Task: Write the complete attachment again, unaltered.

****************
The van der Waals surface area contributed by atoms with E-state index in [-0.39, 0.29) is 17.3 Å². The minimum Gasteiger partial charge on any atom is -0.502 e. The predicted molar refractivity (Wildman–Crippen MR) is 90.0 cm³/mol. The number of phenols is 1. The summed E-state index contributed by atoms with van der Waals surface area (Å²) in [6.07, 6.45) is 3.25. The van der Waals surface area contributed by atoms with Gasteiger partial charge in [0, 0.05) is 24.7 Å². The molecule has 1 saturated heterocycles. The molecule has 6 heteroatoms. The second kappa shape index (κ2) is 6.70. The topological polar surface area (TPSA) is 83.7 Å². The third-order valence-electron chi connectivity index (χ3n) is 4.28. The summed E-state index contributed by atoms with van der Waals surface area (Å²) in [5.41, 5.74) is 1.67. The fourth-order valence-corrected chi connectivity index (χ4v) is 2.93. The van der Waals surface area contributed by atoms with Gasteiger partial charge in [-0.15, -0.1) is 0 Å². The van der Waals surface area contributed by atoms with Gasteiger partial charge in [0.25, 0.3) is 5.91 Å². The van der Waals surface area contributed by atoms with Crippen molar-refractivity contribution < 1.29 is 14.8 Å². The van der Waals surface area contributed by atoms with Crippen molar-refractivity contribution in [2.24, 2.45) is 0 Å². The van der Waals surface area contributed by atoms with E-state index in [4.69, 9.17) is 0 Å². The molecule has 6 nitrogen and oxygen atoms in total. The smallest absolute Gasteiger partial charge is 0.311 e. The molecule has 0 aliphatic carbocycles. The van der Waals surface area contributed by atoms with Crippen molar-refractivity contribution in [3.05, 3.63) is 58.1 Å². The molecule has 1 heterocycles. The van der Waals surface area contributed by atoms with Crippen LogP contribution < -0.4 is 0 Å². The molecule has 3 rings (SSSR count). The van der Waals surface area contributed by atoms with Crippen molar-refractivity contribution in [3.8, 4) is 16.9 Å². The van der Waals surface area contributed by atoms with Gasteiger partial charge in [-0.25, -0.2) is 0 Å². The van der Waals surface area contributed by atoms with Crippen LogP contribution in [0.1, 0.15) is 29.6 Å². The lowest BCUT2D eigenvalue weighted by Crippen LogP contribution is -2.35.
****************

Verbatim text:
The van der Waals surface area contributed by atoms with E-state index in [-0.39, 0.29) is 17.3 Å². The minimum Gasteiger partial charge on any atom is -0.502 e. The predicted molar refractivity (Wildman–Crippen MR) is 90.0 cm³/mol. The number of phenols is 1. The summed E-state index contributed by atoms with van der Waals surface area (Å²) in [6.07, 6.45) is 3.25. The van der Waals surface area contributed by atoms with Gasteiger partial charge in [0, 0.05) is 24.7 Å². The molecule has 1 saturated heterocycles. The molecule has 6 heteroatoms. The second kappa shape index (κ2) is 6.70. The topological polar surface area (TPSA) is 83.7 Å². The third-order valence-electron chi connectivity index (χ3n) is 4.28. The summed E-state index contributed by atoms with van der Waals surface area (Å²) in [5.41, 5.74) is 1.67. The fourth-order valence-corrected chi connectivity index (χ4v) is 2.93. The van der Waals surface area contributed by atoms with Gasteiger partial charge in [-0.15, -0.1) is 0 Å². The van der Waals surface area contributed by atoms with Gasteiger partial charge in [0.25, 0.3) is 5.91 Å². The van der Waals surface area contributed by atoms with Crippen molar-refractivity contribution < 1.29 is 14.8 Å². The van der Waals surface area contributed by atoms with Crippen molar-refractivity contribution in [2.24, 2.45) is 0 Å². The van der Waals surface area contributed by atoms with E-state index in [4.69, 9.17) is 0 Å². The molecule has 6 nitrogen and oxygen atoms in total. The smallest absolute Gasteiger partial charge is 0.311 e. The molecule has 0 aliphatic carbocycles. The van der Waals surface area contributed by atoms with Crippen molar-refractivity contribution in [3.05, 3.63) is 58.1 Å². The molecule has 1 heterocycles. The van der Waals surface area contributed by atoms with Crippen LogP contribution < -0.4 is 0 Å². The molecule has 3 rings (SSSR count). The van der Waals surface area contributed by atoms with Crippen molar-refractivity contribution in [3.8, 4) is 16.9 Å². The van der Waals surface area contributed by atoms with Gasteiger partial charge in [-0.25, -0.2) is 0 Å². The van der Waals surface area contributed by atoms with Crippen LogP contribution in [0.1, 0.15) is 29.6 Å². The lowest BCUT2D eigenvalue weighted by Crippen LogP contribution is -2.35.